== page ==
DSCC Tries To Clear La. Field for John
Senate Democrats are working to clear the field for Rep. Chris John (D) in the race to replace retiring Louisiana Sen. John Breaux (D), according to party officials.
“Senator [Jon] Corzine [N.J.] and the Democratic Senatorial Campaign Committee have given the strongest possible message to the Democratic Party in Louisiana that we want to avoid a two- or three-way primary,” said DSCC spokeswoman Cara Morris.
However, at least one other potential Democratic candidate — Shaw Group founder Jim Bernhard — appears to be growing more interested in the race and has contacted several people about possibly managing his campaign, said one Capitol Hill insider.
Bernhard has also spoken to Mike Mann, who was a consultant on the 2003 gubernatorial campaign of outgoing state Attorney General Richard Ieyoub (D), about serving in a similar capacity.
Ieyoub has been mentioned as a potential Senate candidate but is not likely to run. Ieyoub and Bernhard are close friends, and Bernhard was the co-chairman of Ieyoub’s gubernatorial run.
State Public Service Commissioner Foster Campbell (D) and state Treasurer John Kennedy (D) are looking at the race, but neither is expected to run.
Rep. David Vitter is the only Republican in the race.
Under Louisiana election law, all candidates will run in an open primary on Nov. 2. If no candidate is able to win 50 percent of the vote then, the top two votegetters regardless of party will advance to a December runoff.
For his part, John, a four-term lawmaker from southwestern Louisiana, said he has spoken to all of the other Democrats considering the race, arguing that a multiple-candidate field could strengthen Vitter’s chances of winning.
“We have some very vivid recent history of what happens in a race when Republicans get a candidate and we have several high-profile, well-financed candidates with name identification,” said John, referring to the 2003 gubernatorial race.
In that race, four well-regarded Democratic candidates ran in the October open primary against two Republicans. The Democratic vote was splintered, forcing a runoff between one GOPer and one Democrat. Lt. Gov. Kathleen Blanco (D) eventually won a narrow victory.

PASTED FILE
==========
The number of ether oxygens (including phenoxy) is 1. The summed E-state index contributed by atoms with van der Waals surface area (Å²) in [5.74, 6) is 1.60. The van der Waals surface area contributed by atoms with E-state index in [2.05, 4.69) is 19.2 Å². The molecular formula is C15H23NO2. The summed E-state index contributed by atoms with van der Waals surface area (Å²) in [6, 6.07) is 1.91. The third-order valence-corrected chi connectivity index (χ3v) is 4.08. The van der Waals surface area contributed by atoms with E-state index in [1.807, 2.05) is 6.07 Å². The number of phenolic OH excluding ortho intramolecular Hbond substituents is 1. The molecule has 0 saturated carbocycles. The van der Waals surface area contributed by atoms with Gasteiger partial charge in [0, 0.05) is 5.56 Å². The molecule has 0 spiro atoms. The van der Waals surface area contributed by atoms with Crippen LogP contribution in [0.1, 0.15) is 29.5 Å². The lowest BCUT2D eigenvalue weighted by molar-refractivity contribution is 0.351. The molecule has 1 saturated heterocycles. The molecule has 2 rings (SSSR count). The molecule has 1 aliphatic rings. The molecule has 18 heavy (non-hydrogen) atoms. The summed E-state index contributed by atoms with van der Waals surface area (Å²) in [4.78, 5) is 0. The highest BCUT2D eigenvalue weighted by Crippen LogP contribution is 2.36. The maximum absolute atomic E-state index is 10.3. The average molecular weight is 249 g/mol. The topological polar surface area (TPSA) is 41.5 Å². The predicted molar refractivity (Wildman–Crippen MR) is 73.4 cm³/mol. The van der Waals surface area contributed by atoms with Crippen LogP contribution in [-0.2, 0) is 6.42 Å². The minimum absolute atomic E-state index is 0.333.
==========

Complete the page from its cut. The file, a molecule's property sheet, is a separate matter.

John called the gubernatorial election a “case study on how we can tear ourselves apart.”
Moving quickly, John formed an exploratory committee last week to raise money for the race and pulled something of a coup by naming Scott Arceneaux as the group’s chairman.
Arceneaux resigned his position as executive director of the state Democratic Party to take his post with John, and sources familiar with the effort indicated that Arceneaux will become John’s campaign manager.
John’s attempts to clear the field are bolstered by his close relationship with Breaux, who has long touted the Congressman as the heir to his Senate seat.
Two weeks before his Dec. 15 retirement announcement, Breaux mentioned John as a likely candidate on ABC’s “This Week with George Stephanopoulos.”
Both John and Breaux hail from Crowley, a small town on the Interstate 10 corridor that is also the hometown of former Gov. Edwin Edwards (D).
John was elected in 1996 to the same House seat Breaux held from 1972 to 1986, when he left to run for the Senate.
While most state Democratic observers say Breaux has made it clear that he believes the Congressman is the strongest general election candidate against Vitter, John himself said he does not expect an endorsement.
“John [Breaux] and I worked together very closely, but I have my own record in the House,” he said.
But John added that voters looking for a sense of “who Chris John will be if he runs and wins in the Senate” need only look at Breaux’s record of bipartisanship on Capitol Hill.
During his four terms in the House, John has taken a leadership role with the Blue Dog Coalition — a group of moderate to conservative Democrats.
Bernhard’s interest in the race could be problematic for John, since the Louisiana businessman would have the ability to spend significant personal funds on the race.
Bernhard is the founder, president and CEO of The Shaw Group, one of only two Fortune 500 companies based in Louisiana. He did not return a call seeking comment.
The company, which specializes in pipe fabrication, had revenues of $2.7 billion in 2002 and employs 7,500 people in Louisiana.
Unlike their Democratic counterparts, state and national Republicans have already coalesced behind Vitter as their nominee.
Vitter has been talked about as a statewide candidate since he won a 1999 special election to replace Rep. Bob Livingston (R) in the 1st district.
Vitter was seen as the frontrunner in the 2003 gubernatorial race but dropped out unexpectedly in May 2002, saying he needed to spend more time with his family.
He refused to speculate about whether having more than one credible Democrat in the Senate race would help or hurt him.
“I’ve heard arguments on that all sorts of different ways,” he said Friday. “I am a firm believer on focusing on the things you can control. I am not worrying about those political calculations.”
Louisiana is one of five Southern open seats that Senate Democrats must defend in 2004, along with North Carolina, South Carolina, Georgia and Florida.
Republicans have two open seats to defend in Illinois and Oklahoma.
Few incumbents for either party are endangered.
Sen. Lisa Murkowski (R-Alaska) faces a difficult race against former two-term Gov. Tony Knowles (D), while Senate Minority Leader Tom Daschle (D-S.D.) is in a nip-and-tuck affair with former Rep. John Thune (R).